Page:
The Accidental Prop Shop

The world’s smallest brocante – and nothing is for sale

All my current favourite rooms in the house seem to be the ones that had been in complete darkness for over forty years, with the shutters and doors firmly closed. Perhaps they scream the loudest and so they get the my attention?

This room is effectively just the end of a corridor next to the ‘Damask Room’ and had been used by the elderly lady as a cooking and laundry area until the mid-1970s. Note the clothes pegs and hangers – I’m not really a detective

Poshbird's prop shop
as we found it August 2015

I spent a day last week stripping this tiny room bare of paper. The Dissoucol worked a dream and I learned the (mercifully brief) wallpaper history of this space

Poshbird's prop shop

Under the very brown patterned wallpaper with the horribly mismatched border there was a cobalt blue and white lace-patterned paper which must have been very elegant in its day. This in turn had its own border, deep blue and graphite with silver grapes on it, though I only found small traces of this

Poshbird's prop shop

Poshbird's prop shop

The ceiling paper was extraordinary only in the fact that it would never have worked with either wallpaper. I was fascinated by how the pattern has chemically degraded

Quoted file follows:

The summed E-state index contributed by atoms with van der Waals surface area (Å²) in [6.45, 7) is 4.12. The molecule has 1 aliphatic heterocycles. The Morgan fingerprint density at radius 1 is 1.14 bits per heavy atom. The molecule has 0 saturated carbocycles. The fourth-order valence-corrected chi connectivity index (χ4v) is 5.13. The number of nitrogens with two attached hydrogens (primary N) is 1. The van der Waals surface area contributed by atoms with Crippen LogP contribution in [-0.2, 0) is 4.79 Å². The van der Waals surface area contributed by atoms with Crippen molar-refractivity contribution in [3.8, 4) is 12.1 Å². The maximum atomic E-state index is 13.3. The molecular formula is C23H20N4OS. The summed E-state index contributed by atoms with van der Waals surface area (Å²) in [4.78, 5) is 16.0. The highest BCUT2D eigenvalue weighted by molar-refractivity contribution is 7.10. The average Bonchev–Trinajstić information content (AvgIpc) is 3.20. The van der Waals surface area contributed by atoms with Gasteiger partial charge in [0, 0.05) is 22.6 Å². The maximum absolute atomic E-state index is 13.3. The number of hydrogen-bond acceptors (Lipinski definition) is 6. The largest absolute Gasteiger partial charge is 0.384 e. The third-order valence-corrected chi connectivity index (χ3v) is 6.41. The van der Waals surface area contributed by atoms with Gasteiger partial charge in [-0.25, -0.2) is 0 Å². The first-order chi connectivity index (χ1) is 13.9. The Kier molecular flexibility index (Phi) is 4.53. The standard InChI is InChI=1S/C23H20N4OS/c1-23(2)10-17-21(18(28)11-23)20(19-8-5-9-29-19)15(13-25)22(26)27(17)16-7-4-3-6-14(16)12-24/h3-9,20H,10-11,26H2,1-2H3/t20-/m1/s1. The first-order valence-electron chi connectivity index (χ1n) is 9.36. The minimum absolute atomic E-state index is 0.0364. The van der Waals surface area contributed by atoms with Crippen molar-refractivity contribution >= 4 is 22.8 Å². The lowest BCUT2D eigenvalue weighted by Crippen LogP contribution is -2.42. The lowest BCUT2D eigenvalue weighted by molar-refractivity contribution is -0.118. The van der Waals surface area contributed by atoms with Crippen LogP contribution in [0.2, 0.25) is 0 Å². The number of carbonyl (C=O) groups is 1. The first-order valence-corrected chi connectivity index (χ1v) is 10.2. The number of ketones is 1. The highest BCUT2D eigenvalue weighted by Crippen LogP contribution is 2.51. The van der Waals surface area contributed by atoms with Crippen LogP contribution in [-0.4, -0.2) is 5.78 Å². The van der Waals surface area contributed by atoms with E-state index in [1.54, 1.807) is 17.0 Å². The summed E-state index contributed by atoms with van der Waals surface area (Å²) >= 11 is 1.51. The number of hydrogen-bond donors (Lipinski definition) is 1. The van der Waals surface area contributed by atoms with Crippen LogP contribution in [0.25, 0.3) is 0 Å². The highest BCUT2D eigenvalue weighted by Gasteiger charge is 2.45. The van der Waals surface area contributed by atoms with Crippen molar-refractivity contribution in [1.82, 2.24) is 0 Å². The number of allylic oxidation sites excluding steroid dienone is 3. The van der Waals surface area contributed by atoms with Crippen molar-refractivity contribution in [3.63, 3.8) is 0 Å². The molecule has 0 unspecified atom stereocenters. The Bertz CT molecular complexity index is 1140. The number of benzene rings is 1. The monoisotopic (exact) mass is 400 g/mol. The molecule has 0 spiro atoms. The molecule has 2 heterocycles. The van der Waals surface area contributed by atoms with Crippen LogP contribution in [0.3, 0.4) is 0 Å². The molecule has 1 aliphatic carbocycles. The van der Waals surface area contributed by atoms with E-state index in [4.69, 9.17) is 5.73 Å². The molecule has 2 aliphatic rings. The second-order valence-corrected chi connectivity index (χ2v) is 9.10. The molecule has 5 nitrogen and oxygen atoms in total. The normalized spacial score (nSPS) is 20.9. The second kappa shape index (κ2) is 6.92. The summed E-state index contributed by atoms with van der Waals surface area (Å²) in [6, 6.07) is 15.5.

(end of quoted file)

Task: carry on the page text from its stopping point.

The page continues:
Removing the old coat rack (I have kept it for future use) revealed a patch where the colour had remained, showing an unexpected and much cheerier sky blue background

Poshbird's prop shop

I found various scribbles on receipts covering up to 1975 in the coke box. I gathered all the evidence – which will need a good iron – and stuck it into a vide grenier frame for safe-keeping

Poshbird's prop shop

Also in among the coke was a cannonball, about two and a half inches in diameter. No doubt at least one of these has hit the house during its history, judging by the cracks. This house just keeps giving

Poshbird's prop shop
in spring 2017 we ‘lost’ the cooker or whatever it was
Poshbird's prop shop
some epic gravity-defying cobwebs

The little room is earmarked for a loo and washbasin and we’ve had plumbing installed in readiness, but I was SO enjoying unpacking all sorts of smaller gems after two years in their wrappings that I decided to actually ‘put’ them somewhere to enjoy them. I’ve never had them in one place together before so it’s been hard to gauge scale etc. Plus, I wanted to check for breakages – so far, so good…

Poshbird's prop shop
Exterior doors (right one partially cleaned)